NEW YORK NEW MUSIC ENSEMBLE, Dumke Recital Hall, University of Utah, Monday.

One of today's cutting-edge contemporary-music groups, the New York New Music Ensemble has commissioned and performed works by both prominent as well as emerging composers throughout its nearly 30 year existence.

Currently, members of the ensemble are on a multi-city tour of the western United States that includes stops in Salt Lake City and Provo.

On Monday, the group performed in Dumke Recital Hall on the University of Utah. The concert showed unequivocally the ensemble's talent and dedication to new music. The six musicians played with a virtuosity that was amazing for its precision, clarity and, most importantly, its musicality.

For this tour, NYNME regulars Jayn Rosenfeld, flute; Jean Kopperud, clarinet; Linda Quan, violin; and Christopher Finckel, cello, were joined by guests Christopher Oldfather, piano; Tom Kolor, percussion; and guest conductor James Baker.

Of the five works on Monday's concert (the same program played at Brigham Young University on Tuesday), two were by local composers Morris Rosenzweig and Steven Ricks.

Rosenzweig's "Past Light" received its Utah premiere Monday (it was performed for the first time last week when NYNME played it in Los Angeles). Scored for violin, cello, clarinet and piano, Rosenzweig effectively offers these instruments in different combinations, putting them in a different perspective individually and as an ensemble.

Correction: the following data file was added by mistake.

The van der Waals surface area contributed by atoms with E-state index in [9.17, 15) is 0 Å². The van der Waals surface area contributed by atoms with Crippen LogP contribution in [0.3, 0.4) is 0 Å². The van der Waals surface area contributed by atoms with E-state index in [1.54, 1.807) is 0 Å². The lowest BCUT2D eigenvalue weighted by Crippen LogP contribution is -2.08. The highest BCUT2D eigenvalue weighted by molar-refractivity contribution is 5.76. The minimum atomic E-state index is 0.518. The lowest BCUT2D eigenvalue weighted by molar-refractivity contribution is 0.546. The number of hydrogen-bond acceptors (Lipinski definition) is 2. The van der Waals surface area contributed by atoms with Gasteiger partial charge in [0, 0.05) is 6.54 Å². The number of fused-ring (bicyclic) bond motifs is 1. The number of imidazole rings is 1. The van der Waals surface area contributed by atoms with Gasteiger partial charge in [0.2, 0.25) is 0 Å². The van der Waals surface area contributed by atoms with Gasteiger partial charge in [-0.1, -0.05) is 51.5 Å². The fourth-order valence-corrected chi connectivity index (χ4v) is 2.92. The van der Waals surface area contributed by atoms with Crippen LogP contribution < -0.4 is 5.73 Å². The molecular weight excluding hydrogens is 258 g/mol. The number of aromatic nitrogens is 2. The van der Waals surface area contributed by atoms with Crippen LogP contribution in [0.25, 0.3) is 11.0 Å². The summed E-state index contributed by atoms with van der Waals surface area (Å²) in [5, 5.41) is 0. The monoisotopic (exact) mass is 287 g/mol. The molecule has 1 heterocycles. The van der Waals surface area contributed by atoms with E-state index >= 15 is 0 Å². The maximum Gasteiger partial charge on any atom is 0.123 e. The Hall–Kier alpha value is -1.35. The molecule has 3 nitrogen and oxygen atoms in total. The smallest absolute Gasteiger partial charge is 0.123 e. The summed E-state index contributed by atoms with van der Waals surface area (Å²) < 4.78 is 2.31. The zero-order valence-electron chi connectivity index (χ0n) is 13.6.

"Past Light" is quite intense and driven, although there are moments of quiet reflection, notably in the second movement ("All Together"). The virtuosic playing of the four musicians, under Baker's direction, gave life to the piece and captured its dynamic vitality.

Ricks' "Mild Violence" received its world premiere Monday. The brilliantly orchestrated piece forcefully and creatively exploits the five instruments (flute, clarinet, violin, piano and percussion). The music is relentless in its drive and intensity. It's a vividly written and engrossing piece that has a mesmerizing effect on the listener.

David Felder's "Coleccion Nocturna" for clarinet, piano and tape was also on the program. The tape contains piano and clarinet sounds and occasionally augments, but more frequently contrasts, with the live sounds.

Two former Maurice Abravanel visiting composers at the U. opened and closed the concert.

Mario Davidovsky's stunning "Flashbacks" opened the program. Written for flute, clarinet, violin, piano and percussion, the piece is a continuum of fragmentary thoughts that jump from one instrument to another. But instead of being disjointed and disorganized, it is remarkably cohesive and organic in the flow and sequence of the musical ideas.

Harvey Sollberger's "The Advancing Moment" closed out the evening. Scored for the full complement of musicians, the work is uncompromising in its almost unnerving intensity and aggressiveness that at times verges on the brutal.

The music is at times violent, but never gratuitous. It took the musicians (and the audience) on a wild ride. But the players never became bogged down in a quagmire of sounds. Rather, they captured the life force of the piece with their emphatic and ardent playing.